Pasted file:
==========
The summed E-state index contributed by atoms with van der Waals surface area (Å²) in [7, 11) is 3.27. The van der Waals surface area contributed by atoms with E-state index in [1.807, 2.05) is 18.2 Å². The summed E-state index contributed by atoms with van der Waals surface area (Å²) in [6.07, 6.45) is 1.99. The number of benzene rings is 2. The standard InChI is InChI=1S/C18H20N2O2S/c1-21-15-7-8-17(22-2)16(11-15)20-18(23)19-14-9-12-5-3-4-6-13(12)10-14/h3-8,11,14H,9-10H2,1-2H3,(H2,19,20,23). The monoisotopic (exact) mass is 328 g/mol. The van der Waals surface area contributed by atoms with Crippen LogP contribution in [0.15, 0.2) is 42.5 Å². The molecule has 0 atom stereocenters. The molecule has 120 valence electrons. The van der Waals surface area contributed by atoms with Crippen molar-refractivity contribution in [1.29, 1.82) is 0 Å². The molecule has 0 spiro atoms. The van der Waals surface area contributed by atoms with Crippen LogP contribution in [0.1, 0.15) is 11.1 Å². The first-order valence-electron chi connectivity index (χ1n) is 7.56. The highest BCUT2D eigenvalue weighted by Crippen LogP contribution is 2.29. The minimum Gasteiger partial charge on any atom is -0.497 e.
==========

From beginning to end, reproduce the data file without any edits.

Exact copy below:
The summed E-state index contributed by atoms with van der Waals surface area (Å²) in [7, 11) is 3.27. The van der Waals surface area contributed by atoms with E-state index in [1.807, 2.05) is 18.2 Å². The summed E-state index contributed by atoms with van der Waals surface area (Å²) in [6.07, 6.45) is 1.99. The number of benzene rings is 2. The standard InChI is InChI=1S/C18H20N2O2S/c1-21-15-7-8-17(22-2)16(11-15)20-18(23)19-14-9-12-5-3-4-6-13(12)10-14/h3-8,11,14H,9-10H2,1-2H3,(H2,19,20,23). The monoisotopic (exact) mass is 328 g/mol. The van der Waals surface area contributed by atoms with Crippen LogP contribution in [0.15, 0.2) is 42.5 Å². The molecule has 0 atom stereocenters. The molecule has 120 valence electrons. The van der Waals surface area contributed by atoms with Crippen molar-refractivity contribution in [1.29, 1.82) is 0 Å². The molecule has 0 spiro atoms. The van der Waals surface area contributed by atoms with Crippen LogP contribution in [0.1, 0.15) is 11.1 Å². The first-order valence-electron chi connectivity index (χ1n) is 7.56. The highest BCUT2D eigenvalue weighted by Crippen LogP contribution is 2.29. The minimum Gasteiger partial charge on any atom is -0.497 e.